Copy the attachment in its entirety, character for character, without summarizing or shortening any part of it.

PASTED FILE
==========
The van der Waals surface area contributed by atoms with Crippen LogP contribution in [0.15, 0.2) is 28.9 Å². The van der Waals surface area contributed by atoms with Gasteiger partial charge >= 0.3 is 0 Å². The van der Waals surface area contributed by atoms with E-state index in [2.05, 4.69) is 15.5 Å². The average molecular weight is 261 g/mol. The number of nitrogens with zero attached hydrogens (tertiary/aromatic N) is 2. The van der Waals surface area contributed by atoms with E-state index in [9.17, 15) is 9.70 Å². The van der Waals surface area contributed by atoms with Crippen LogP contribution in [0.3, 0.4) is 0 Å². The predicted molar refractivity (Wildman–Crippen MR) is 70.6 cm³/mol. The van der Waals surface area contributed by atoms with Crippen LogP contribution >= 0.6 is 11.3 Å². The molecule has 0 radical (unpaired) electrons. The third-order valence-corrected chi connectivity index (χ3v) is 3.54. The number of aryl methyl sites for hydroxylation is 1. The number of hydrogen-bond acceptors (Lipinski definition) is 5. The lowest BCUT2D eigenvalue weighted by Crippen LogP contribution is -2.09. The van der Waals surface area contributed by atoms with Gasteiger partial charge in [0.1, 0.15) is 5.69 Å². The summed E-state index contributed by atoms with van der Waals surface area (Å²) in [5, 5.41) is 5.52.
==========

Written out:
The van der Waals surface area contributed by atoms with Crippen LogP contribution in [0.15, 0.2) is 28.9 Å². The van der Waals surface area contributed by atoms with Gasteiger partial charge >= 0.3 is 0 Å². The van der Waals surface area contributed by atoms with E-state index in [2.05, 4.69) is 15.5 Å². The average molecular weight is 261 g/mol. The number of nitrogens with zero attached hydrogens (tertiary/aromatic N) is 2. The van der Waals surface area contributed by atoms with E-state index in [9.17, 15) is 9.70 Å². The van der Waals surface area contributed by atoms with Crippen LogP contribution in [0.3, 0.4) is 0 Å². The predicted molar refractivity (Wildman–Crippen MR) is 70.6 cm³/mol. The van der Waals surface area contributed by atoms with Crippen LogP contribution >= 0.6 is 11.3 Å². The molecule has 0 radical (unpaired) electrons. The third-order valence-corrected chi connectivity index (χ3v) is 3.54. The number of aryl methyl sites for hydroxylation is 1. The number of hydrogen-bond acceptors (Lipinski definition) is 5. The lowest BCUT2D eigenvalue weighted by Crippen LogP contribution is -2.09. The van der Waals surface area contributed by atoms with Gasteiger partial charge in [0.1, 0.15) is 5.69 Å². The summed E-state index contributed by atoms with van der Waals surface area (Å²) in [5, 5.41) is 5.52.